How to make your story truly your own

Author:
Publish date:

Image placeholder title

The Thirty-Six
Dramatic Situations
is a list George
Polti created to catalog every dramatic situation that might occur in a story or
performance. Every last situation. Essentially meaning: no other situation exists
outside these thirty-six. Haven’t you heard this from writing teachers, too? That
there are only so many plots, so many stories that can be told? A writing
friend of mine recently reminded me that Dostoevsky once said there were, in
fact, only two stories in the whole
world: 1. Man goes on a journey and 2. Stranger comes to town. And so if there
are limited stories to tell (or only two to tell) how can we strive as writers to
still be original?

o·rig·i·nal·i·ty is
defined as the ability
to think or express oneself in an independent and individual manner. It is
creative ability. Freshness or novelty, as of an idea, method, or performance.

You hear it all the time— originality is what makes one
story stand out from the rest. My professor recently said to me, “What I like
about this story is your new take on an old topic. It’s fresh.” Fresh. It’s another
word you hear a lot. Agents love it. Publishers love it. Readers love it.
Familiarity with a topic or situation can be appreciated as long as one is
surprised by the fresh way the story is told. And so yes, that is our job: How we tell the story.

Dorothea Brande, author of Becoming a Writer said this about originality:

“…it
is not the putting your character in the central position of a drama which has
never been dreamed of before that will make your story irresistible. Even if it
were possible to find such a situation it would be an almost heartbreaking feat
to communicate it to your readers, who must find some recognizable quality in
the story they read or be hopelessly at sea. How your hero meet his dilemma, what you think of the impasse—those are
the things which make your story truly your own; and it is your own individual character,
unmistakably showing through your work, which will lead you to success or
failure.”

Check out the Thirty-Six Dramatic Situations here.

What do you think? At the very least, it is a list of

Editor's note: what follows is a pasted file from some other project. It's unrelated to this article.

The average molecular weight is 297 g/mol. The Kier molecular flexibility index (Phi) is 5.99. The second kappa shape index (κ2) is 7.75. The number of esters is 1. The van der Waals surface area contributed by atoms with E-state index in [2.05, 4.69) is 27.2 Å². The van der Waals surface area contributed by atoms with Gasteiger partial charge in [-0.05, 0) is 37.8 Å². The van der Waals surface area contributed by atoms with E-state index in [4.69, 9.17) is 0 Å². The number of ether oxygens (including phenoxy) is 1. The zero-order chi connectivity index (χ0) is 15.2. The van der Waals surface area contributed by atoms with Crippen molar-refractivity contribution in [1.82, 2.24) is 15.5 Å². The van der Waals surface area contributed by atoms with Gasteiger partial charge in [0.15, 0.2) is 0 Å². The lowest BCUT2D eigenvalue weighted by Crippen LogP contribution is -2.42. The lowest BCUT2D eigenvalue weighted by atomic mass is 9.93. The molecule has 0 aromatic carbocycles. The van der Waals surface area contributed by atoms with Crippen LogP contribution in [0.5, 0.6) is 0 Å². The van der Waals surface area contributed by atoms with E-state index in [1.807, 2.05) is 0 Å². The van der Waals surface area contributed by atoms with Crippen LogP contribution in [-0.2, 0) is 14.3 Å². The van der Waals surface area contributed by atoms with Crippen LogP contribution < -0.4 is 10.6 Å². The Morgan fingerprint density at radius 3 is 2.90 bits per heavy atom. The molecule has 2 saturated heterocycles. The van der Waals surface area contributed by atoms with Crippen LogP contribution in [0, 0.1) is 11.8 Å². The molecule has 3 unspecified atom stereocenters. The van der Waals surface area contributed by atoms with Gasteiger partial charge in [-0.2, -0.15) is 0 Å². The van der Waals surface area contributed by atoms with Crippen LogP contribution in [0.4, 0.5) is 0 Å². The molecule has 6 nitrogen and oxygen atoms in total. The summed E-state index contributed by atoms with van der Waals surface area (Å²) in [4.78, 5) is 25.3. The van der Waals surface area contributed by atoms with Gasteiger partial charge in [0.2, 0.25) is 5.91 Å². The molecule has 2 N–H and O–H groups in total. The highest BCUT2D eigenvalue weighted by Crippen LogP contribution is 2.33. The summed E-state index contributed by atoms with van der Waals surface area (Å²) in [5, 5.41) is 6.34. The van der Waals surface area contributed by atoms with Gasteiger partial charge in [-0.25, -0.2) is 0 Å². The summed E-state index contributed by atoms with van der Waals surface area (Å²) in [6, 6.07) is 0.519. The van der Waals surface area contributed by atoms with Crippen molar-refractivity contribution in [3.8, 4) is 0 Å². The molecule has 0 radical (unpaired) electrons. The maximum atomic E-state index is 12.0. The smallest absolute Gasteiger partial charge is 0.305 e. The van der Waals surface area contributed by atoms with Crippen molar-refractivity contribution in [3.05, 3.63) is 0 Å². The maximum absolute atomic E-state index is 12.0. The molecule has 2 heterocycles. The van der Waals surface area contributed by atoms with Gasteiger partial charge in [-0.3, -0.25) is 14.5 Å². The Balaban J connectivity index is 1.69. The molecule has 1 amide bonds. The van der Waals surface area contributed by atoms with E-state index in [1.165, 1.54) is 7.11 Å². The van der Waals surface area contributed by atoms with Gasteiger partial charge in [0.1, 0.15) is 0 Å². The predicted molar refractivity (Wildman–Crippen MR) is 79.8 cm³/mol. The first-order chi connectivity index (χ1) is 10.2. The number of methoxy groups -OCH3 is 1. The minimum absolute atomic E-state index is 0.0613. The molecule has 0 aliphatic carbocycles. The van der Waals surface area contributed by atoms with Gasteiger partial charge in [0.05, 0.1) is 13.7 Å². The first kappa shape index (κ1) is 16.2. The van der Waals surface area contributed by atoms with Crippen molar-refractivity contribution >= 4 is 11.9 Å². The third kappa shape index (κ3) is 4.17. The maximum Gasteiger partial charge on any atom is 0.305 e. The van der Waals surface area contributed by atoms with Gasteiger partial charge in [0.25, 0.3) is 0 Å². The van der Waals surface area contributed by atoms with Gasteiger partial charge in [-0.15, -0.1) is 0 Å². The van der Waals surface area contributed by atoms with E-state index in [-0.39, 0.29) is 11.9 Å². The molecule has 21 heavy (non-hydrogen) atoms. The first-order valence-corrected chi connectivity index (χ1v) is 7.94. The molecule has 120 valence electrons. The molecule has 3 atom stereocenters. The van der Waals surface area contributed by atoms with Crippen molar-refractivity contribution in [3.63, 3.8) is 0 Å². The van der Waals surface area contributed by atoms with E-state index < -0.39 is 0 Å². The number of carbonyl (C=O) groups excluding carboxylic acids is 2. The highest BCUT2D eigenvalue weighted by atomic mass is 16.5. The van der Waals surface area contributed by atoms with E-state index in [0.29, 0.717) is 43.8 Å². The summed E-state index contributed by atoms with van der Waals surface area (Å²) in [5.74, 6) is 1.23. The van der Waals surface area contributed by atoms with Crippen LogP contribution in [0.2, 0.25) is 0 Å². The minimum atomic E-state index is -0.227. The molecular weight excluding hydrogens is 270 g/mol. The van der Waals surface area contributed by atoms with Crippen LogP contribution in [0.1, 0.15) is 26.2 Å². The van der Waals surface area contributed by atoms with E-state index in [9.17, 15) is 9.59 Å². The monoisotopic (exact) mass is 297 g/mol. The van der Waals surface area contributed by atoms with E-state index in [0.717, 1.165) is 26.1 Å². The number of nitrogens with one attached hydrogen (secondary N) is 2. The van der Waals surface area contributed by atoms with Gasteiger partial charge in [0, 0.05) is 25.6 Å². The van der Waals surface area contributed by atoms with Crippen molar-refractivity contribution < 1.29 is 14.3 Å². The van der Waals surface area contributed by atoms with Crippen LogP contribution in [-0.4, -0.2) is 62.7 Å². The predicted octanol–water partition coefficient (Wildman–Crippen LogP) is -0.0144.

beginnings. A list one can pick from to inspire the shell of a story. Where originality
comes into play is with the filling of the shell. An original story is made up of unique
characters, a bold voice, a fresh, distinctive tone. And yet, while striving for something new is
always important, it’s even more vital to stay true to your aesthetic. You must
stay true to you. We all see the
world in vastly different ways. We talk differently, think differently, act
differently. And it is these differences that get us noticed. It is these
differences that make our work singular. Original. And that’s the stuff of magic.

“Originality
is not seen in single words or even sentences. Originality is the sum total of
a man’s thinking or his writing.”

-Isaac
Bashevis Singer

April PAD Challenge

2021 April PAD Challenge: Day 22

Write a poem every day of April with the 2021 April Poem-A-Day Challenge. For today's prompt, write a nature poem.

The Past Is Never Past: Drawing on Personal History to Write Engaging Historical Fiction

The Past Is Never Past: Drawing on Personal History to Write Engaging Historical Fiction

New York Times bestselling author Karen White discusses what drew her to writing historical fiction and how she uses a modern setting to explore history.

Writing Multiple Timelines and Points of View

Writing Multiple Timelines and Points of View

YA author Natalie Lund gives her top reasons why writers who might be afraid to play with multiple timelines and/or points of view should jump in feet first.

Alexander Weinstein: On Writing a Thematic Short Story Collection

Alexander Weinstein: On Writing a Thematic Short Story Collection

Author Alexander Weinstein discusses how he came to select the theme of his new short story collection, Universal Love, and what it was like to see those themes reflected in the real world.

April PAD Challenge

2021 April PAD Challenge: Day 21

Write a poem every day of April with the 2021 April Poem-A-Day Challenge. For today's prompt, write a blank me poem.

4 Tips for Writing about Family Grudges

4 Tips for Writing about Family Grudges

Author Samantha Downing discusses the techniques she used when writing her literary novel He Started It, which focuses on family secrets, old grudges, and lots of scores to settle.

W.A. Winter: On the Joys of Writing Crime Fiction

W.A. Winter: On the Joys of Writing Crime Fiction

Crime and suspense author W.A. Winter discusses why he decided on fiction over true crime for his latest novel, The Secret Lives of Dentists, and how writing this book brought him joy.

April PAD Challenge

2021 April PAD Challenge: Day 20

Write a poem every day of April with the 2021 April Poem-A-Day Challenge. For today's prompt, write a Love and/or Anti-Love poem.